ClaimsPrincipal principal = new ClaimsPrincipal(identity);
    AuthenticationProperties authenticationProperties = new AuthenticationProperties() {IsPersistent = false};
 
    //Ask MVC to create the auth cookie and store it
    await this.HttpContext
            .SignInAsync(CookieAuthenticationDefaults.AuthenticationScheme, 
             principal, authenticationProperties);
 
 
    //DONE!
    return this.RedirectToAction("Index");
}

Let’s break this down now:

We first need a User class, this can be a plain old C# object. There is no magic here.

public class MyUser
{
    public int Id { getset; }
    public string Name { getset; }
}

Next we need to add information about the user we just made to a collection of Claims. Claims can contain groups or roles or names and ids. Think of it as the bucket of certified security information about a user.

List<Claim> claims = new List<Claim>
{
    new Claim(ClaimTypes.NameIdentifier, user.Id.ToString()),
    new Claim(ClaimTypes.Name, user.Name)
};

We now wrap up all the claims and info about the user into a Principal:

ClaimsIdentity identity = new ClaimsIdentity(claims, CookieAuthenticationDefaults.AuthenticationScheme);
AuthenticationProperties authenticationProperties = new AuthenticationProperties() { IsPersistent = false };
ClaimsPrincipal principal = new ClaimsPrincipal(identity);

And finally, take the Principal and ask the HttpContext to store it in a cookie:

await this.HttpContext.SignInAsync(CookieAuthenticationDefaults.AuthenticationScheme, principal, authenticationProperties);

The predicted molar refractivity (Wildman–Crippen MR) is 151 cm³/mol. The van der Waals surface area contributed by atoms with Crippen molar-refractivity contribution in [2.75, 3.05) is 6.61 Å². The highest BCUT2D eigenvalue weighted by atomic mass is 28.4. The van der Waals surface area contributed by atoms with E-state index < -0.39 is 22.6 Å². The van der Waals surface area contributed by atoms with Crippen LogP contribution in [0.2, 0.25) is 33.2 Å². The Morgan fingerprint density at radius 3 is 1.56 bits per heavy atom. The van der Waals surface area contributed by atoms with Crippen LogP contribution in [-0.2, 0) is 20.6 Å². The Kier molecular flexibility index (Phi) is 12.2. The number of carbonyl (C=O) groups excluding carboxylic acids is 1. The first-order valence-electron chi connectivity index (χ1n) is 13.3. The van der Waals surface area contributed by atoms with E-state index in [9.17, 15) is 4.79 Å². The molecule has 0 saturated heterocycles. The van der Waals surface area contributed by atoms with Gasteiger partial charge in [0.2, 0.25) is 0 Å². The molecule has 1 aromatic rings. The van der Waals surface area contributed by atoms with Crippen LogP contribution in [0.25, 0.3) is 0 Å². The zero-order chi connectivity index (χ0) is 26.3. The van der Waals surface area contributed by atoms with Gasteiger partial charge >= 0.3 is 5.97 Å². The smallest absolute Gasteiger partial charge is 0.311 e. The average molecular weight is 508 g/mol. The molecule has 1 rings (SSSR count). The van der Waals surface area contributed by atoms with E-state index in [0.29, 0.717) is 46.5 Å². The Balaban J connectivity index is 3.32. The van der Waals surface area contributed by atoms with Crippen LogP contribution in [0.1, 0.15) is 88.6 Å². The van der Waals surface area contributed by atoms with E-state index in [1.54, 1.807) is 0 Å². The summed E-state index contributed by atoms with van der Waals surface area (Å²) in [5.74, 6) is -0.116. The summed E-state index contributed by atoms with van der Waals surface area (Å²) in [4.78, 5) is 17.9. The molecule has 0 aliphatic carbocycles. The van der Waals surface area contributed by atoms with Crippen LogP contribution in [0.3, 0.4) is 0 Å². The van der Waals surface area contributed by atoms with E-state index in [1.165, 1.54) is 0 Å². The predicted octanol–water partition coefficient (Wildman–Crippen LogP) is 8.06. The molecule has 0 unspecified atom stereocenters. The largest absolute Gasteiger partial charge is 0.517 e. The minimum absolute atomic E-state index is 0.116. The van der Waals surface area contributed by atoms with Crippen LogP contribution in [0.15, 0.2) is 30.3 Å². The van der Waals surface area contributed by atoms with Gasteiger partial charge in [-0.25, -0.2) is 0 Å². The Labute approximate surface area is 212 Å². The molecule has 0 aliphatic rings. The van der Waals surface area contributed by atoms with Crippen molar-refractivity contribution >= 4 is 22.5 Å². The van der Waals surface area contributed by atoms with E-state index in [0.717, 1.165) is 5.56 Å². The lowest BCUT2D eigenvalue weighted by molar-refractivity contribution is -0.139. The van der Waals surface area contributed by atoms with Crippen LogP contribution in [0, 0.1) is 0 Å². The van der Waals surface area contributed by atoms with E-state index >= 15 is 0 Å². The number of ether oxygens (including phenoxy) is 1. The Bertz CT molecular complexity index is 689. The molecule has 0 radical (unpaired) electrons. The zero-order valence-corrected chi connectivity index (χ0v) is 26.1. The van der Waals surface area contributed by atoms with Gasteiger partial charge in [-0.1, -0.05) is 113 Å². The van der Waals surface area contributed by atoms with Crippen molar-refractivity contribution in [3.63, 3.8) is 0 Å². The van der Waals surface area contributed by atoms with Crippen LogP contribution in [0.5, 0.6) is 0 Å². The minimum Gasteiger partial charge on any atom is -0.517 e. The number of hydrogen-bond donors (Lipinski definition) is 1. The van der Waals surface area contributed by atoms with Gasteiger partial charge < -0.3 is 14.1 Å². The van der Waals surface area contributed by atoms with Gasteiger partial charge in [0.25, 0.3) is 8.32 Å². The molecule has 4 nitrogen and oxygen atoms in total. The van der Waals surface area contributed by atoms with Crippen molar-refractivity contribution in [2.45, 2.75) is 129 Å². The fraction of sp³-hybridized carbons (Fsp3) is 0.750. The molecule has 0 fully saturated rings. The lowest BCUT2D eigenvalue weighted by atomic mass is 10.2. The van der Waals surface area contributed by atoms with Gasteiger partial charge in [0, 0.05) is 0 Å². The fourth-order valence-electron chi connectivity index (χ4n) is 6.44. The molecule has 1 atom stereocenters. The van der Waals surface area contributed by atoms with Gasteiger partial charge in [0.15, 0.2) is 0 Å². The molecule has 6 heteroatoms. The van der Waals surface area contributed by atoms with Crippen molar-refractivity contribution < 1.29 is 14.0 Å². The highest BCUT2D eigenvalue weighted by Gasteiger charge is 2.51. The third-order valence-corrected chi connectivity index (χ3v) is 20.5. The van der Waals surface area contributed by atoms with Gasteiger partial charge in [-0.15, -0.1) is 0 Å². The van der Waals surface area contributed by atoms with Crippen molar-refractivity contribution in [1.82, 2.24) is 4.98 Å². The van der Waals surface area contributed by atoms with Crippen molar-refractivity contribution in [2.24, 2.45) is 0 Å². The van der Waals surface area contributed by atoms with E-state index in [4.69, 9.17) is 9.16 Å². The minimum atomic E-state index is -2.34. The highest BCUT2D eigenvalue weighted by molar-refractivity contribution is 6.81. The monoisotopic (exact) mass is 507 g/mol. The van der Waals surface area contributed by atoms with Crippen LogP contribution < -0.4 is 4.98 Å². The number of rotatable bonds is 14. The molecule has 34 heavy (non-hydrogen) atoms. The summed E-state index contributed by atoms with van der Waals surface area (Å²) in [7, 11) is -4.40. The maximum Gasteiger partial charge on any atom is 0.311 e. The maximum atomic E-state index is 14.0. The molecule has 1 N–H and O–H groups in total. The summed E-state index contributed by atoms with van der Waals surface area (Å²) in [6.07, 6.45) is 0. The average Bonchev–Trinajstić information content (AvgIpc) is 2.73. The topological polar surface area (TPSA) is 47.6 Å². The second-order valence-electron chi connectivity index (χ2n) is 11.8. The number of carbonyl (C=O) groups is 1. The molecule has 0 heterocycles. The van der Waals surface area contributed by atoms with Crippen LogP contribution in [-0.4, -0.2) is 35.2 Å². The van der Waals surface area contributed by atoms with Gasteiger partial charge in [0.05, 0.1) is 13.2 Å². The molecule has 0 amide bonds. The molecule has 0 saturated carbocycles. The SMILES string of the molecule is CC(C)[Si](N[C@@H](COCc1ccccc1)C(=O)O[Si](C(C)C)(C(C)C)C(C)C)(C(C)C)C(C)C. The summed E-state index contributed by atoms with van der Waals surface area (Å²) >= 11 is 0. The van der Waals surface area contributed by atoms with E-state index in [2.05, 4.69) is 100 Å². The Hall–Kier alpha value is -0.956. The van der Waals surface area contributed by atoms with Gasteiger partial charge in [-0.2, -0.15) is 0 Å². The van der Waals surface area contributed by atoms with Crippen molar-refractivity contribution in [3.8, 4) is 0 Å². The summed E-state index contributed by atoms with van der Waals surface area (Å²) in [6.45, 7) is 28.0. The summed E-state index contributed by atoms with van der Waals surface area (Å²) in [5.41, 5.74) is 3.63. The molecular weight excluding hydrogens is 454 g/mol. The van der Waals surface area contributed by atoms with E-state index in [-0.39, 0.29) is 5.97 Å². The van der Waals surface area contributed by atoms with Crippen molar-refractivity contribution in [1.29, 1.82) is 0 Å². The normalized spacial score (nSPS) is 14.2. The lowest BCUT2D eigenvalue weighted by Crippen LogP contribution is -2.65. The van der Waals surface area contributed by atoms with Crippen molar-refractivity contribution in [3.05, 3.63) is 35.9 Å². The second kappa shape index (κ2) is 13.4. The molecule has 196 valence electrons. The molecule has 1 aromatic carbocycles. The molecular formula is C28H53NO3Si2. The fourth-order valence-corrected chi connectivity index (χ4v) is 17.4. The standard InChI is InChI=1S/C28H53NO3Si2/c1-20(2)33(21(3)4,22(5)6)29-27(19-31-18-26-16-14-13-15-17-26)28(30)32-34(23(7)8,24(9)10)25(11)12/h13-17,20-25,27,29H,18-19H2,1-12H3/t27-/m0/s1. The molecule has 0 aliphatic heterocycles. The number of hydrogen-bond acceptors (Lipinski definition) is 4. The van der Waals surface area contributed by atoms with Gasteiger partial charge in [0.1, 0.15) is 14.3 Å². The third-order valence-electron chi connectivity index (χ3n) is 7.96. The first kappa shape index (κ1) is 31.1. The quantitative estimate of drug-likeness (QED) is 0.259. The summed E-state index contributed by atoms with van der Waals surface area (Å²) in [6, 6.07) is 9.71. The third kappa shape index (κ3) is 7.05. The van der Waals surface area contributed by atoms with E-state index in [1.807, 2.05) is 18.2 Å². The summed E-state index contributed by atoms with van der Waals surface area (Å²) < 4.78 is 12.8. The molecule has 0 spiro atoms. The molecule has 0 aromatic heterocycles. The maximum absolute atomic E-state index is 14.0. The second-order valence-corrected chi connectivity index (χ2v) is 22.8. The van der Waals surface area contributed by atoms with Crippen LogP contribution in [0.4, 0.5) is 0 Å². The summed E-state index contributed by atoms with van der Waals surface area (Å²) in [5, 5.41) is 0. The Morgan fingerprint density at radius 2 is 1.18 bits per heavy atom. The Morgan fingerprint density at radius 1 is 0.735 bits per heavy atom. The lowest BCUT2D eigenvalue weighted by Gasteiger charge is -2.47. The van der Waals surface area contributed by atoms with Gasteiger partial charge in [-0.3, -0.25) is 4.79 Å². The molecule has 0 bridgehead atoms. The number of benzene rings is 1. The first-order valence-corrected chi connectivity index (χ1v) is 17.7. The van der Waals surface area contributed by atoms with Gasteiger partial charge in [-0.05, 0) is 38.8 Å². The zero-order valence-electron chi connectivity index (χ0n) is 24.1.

We are now logged in. To check, in the post-login View, have a look at the User

@if (this.User.Identity.IsAuthenticated)
{
    <b>Authenticated!</b>
} 

Done!

 

ASP.NET Core 2: Custom Authentication Part 1

ASP.NET Core 2 comes with easy to use out-of-the-box authentication. In Visual Studio 2017 you can create fully functioning projects via the File | New menu.

These next few tutorials will focus on doing a custom implementation. Perhaps your organization wishes to authenticate against a customer database, or even a web service. I’ll show you how to implement that all using the beautiful ASP.NET Core 2 authentication infrastructure.

Step 1: Create a new blank project, no authentication

For this tutorial we’ll use “.NET Framework” as we’ll be hosting in IIS

custom auth.png

Step 2: Add the NuGet package Microsoft.AspNetCore.Authentication.Cookies

Step 3: In Startup.cs add Cookie customization for the authentication cookie:

public void ConfigureServices(IServiceCollection services)
{
    services.AddAuthentication(CookieAuthenticationDefaults.AuthenticationScheme)
        .AddCookie(options =>
            {
                options.ExpireTimeSpan = TimeSpan.FromDays(7);
                options.LoginPath = "/Account/CustomLogin";